I’m still recovering from the whirlwind that is the TCM Classic Film Festival. What a glorious event, attended by the most enthusiastic moviegoers in the world, run by a friendly staff, and filled to the brim with screenings, panels, interviews, and more. Because TCM stalwart Robert Osborne was recovering from a minor medical procedure and Ben Mankiewicz can’t be in two places at once, I had even more hosting duties than usual. My personal highlights were chatting with Christopher Plummer before a screening of The Man Who Would Be King, introducing a new restoration of Buster Keaton’s Steamboat Bill, Jr. with Carl Davis debuting his new orchestral score, and interviewing Shirley MacLaine—twice.
It was equally enjoyable for me to introduce films I care about to such a receptive audience, including Walt Disney’s underappreciated So Dear to My Heart (1949), John Ford’s little-seen Airmail (1932), Orson Welles’ Chimes at Midnight also known as Falstaff (1965).
I even treated myself to an extracurricular screening on Friday afternoon: the Museum of Modern Art’s new 35mm print of Don’t Bet on Women (1931), a saucy pre-Code comedy starring Edmund Lowe, Jeanette MacDonald, and Una Merkel. What fun!
The only time I felt imperiled all weekend was when I had to end a brief conversation with Shirley MacLaine before a screening of The Apartment on Saturday. The audience didn’t want to let her go! Fortunately, we had more than an hour to talk the next day at Club TCM (in the historic Blossom Room at the Hollywood Roosevelt Hotel). Never shy, Shirley knew what people wanted to hear and gave it to them in spades: candid opinions, canny observations, and plenty of “dish.” (She names Dean Martin as the funniest man she ever met, and spent three years in an affair with Robert Mitchum, trying to figure out the elusive actor.)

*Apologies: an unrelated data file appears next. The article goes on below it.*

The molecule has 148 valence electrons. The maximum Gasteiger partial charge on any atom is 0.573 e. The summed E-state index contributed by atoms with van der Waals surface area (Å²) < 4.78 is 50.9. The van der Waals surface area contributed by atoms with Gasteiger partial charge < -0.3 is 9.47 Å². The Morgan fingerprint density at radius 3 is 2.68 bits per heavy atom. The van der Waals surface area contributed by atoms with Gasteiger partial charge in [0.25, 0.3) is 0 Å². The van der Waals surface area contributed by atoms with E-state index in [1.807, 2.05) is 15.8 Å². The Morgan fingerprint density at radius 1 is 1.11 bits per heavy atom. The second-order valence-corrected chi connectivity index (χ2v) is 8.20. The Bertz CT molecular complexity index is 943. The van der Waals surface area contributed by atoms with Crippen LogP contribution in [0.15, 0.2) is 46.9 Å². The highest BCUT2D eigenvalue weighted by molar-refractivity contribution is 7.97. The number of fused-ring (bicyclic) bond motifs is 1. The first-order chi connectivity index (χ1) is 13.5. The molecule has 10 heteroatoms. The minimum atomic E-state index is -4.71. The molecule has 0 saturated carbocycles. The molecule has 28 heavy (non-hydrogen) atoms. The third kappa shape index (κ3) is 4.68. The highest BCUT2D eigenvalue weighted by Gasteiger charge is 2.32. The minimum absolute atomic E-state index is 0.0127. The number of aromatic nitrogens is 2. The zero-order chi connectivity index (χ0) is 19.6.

Christopher Plummer regaled the crowd at the Egyptian Theatre with his impressions of director John Huston and costar Sean Connery, who rescued Plummer’s job on The Man Who Would Be King by telling the backers that if they cut his role as Rudyard Kipling, Connery would not be there the next day! I also asked Plummer to share an arcane but interesting fact that he told me the first time we met: his cousin was the great character actor Nigel Bruce, although (sadly) they never met.
On Saturday evening I interviewed longtime studio executive Sherry Lansing about a movie that left a deep impression on her when she first saw it as a teenager and still makes her cry today: Imitation of Life (1959). But as we were taking our seats I
realized I shouldn’t miss the opportunity to ask her about working as an actress with Howard Hawks on the John Wayne movie Rio Lobo (1970), early in her career. Sherry obliged with several
amusing—and insightful—anecdotes. She recalls that when Hawks didn’t get his way with the studio he suddenly developed a pain in his leg and wasn’t able to work—for three successive days. It was then, she says, that she learned who really had the power in Hollywood.
With scores of screenings and special guests taking place simultaneously, it wasn’t possible to take in all the films or question-and-answer sessions I would have liked to see…but that’s what makes the TCM Festival an embarrassment of riches. I feel very fortunate to be a part of it.